often produce lower levels of cortisol than do healthy controls.

XMRV is a newly identified human retrovirus that is similar to a group of mouse retroviruses
(called murine leukemia viruses, or MLVs) scientists have known about for years. XMRV refers
to xenotropic murine leukemia virus-related virus. It was first identified in 2006 in tissue samples
from men with prostate cancer. [2A]

As early as October 2009, scientists reported a potential association of XMRV with chronic
fatigue syndrome (CFS). In this study, XMRV was detected in approximately two-thirds of
patients diagnosed with CFS. They also identified DNA of XMRV in the blood cells of some
healthy persons and suggested a potential for XMRV transmission by transfusion or
transplantation. [2A]

Recently (Aug 2010), researchers have identified a family of retroviruses in patients with chronic
fatigue syndrome, opening up a potentially promising new avenue of treatment for a debilitating
disease that afflicts as many as four million Americans and 17 million people world-wide. [1A]

Based on other recent research linking the syndrome to a retrovirus called XMRV, some doctors
are already prescribing drugs approved for HIV for fatigue patients. Unfortunately,the syndrome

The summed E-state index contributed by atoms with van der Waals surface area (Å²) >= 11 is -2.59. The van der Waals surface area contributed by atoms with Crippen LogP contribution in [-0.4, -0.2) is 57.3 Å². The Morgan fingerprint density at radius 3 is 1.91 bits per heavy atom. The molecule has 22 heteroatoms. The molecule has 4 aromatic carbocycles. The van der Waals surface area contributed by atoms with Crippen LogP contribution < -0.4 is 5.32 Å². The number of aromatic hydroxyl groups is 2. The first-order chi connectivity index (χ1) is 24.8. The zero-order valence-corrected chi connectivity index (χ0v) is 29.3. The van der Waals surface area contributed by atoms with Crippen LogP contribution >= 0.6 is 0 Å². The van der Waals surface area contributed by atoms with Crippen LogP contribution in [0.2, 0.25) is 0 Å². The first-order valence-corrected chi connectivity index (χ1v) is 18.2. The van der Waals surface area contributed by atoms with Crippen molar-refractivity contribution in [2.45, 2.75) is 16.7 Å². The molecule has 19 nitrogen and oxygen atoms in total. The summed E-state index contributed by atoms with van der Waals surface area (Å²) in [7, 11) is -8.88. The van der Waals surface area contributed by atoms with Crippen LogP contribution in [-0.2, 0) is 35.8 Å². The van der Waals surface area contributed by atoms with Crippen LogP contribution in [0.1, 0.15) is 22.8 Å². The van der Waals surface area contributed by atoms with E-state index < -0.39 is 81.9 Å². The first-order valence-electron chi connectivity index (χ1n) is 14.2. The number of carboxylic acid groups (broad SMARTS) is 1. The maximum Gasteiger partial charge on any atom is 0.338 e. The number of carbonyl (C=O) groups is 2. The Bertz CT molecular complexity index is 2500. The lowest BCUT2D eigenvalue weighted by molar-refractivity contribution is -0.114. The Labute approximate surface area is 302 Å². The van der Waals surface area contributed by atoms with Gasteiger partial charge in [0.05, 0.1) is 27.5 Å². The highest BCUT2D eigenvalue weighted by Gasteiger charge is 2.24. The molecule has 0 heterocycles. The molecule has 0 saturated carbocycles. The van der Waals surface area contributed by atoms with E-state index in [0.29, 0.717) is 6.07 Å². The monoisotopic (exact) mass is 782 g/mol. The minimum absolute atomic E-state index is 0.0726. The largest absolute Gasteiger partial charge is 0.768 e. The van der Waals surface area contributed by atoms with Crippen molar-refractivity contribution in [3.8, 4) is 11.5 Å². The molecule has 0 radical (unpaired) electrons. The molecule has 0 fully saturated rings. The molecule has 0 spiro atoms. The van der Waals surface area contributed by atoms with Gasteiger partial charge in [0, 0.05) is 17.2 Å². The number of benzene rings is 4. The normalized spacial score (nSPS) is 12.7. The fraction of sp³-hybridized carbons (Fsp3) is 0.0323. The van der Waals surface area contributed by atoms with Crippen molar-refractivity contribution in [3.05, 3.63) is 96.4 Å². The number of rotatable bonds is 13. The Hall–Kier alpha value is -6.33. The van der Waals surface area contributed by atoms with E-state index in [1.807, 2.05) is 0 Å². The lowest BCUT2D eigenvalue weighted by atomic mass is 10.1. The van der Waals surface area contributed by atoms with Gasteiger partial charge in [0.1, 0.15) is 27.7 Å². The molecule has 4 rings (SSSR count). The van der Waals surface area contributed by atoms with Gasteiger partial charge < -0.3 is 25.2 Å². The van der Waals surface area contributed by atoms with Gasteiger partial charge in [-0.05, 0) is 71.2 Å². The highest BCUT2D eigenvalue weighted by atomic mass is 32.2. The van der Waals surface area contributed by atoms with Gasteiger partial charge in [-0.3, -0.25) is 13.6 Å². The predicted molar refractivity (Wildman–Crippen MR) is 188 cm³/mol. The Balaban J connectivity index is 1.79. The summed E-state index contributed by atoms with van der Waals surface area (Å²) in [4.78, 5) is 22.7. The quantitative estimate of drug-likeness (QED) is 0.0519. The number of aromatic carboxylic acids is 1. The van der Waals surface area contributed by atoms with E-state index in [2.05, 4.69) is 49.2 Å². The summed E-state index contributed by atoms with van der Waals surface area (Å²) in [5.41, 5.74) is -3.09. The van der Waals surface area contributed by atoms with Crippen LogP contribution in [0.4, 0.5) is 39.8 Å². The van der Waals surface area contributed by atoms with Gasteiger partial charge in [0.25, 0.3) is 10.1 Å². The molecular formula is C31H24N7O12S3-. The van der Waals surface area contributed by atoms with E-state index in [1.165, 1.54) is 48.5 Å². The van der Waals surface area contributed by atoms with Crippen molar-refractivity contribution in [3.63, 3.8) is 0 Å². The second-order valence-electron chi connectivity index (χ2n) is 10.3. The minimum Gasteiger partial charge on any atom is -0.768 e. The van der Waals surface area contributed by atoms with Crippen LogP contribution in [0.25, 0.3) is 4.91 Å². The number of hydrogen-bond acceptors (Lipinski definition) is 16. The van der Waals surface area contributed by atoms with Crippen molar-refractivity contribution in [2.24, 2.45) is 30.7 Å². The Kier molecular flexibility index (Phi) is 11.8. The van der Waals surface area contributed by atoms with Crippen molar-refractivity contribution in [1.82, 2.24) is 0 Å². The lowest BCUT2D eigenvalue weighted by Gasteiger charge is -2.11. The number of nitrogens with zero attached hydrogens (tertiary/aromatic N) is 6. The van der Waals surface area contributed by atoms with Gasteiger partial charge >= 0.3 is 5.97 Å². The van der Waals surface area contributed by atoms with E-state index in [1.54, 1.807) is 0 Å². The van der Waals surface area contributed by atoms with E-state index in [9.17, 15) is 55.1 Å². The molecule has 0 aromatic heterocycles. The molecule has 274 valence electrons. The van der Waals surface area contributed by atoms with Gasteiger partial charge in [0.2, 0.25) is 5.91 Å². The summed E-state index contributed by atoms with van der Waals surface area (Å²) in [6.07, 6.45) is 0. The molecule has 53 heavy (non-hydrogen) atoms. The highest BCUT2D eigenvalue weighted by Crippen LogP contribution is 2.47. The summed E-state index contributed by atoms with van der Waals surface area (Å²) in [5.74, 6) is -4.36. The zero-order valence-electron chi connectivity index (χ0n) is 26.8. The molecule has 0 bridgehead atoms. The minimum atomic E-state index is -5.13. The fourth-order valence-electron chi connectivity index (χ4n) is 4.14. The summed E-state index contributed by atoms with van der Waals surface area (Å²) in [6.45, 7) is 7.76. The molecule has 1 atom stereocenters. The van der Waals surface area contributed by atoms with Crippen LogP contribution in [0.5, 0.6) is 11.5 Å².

has no effective treatments yet. The group of viruses identified in fatigue patients, called murine
leukemia virus-related viruses, or MLV, are known to cause cancer and neurological problems in
mice, but whether they cause disease in humans isn't known. XMRV is among several different
members of the MLV family. [1A]

Symptoms
Chronic fatigue syndrome shares symptoms with many other disorders. Fatigue, for instance, is
found in hundreds of illnesses, and 10% to 25% of all patients who visit general practitioners
complain of prolonged fatigue.

A Chronic Fatigue Syndrome diagnosis should be considered in patients who present with six
months or more of unexplained fatigue accompanied by other characteristic symptoms. Primary
symptoms may include sleep problems, muscle and joint pain, cognitive dysfunction, fatigue,
headaches and sore throat. Gastrointestinal complaints, orthostatic instability, depression and
allergies are also seen in many patients. Aggressive symptom management for these and other
disruptive symptoms is indicated.

While symptoms vary from person to person in number, type and severity, all Chronic Fatigue
Syndrome patients are functionally impaired to some degree. CDC studies show that Chronic
Fatigue Syndrome  can be as disabling as multiple sclerosis, lupus, rheumatoid arthritis, heart
dissease, end-stage renal disease, chronic obstructive pulmonary disease (COPD) and similar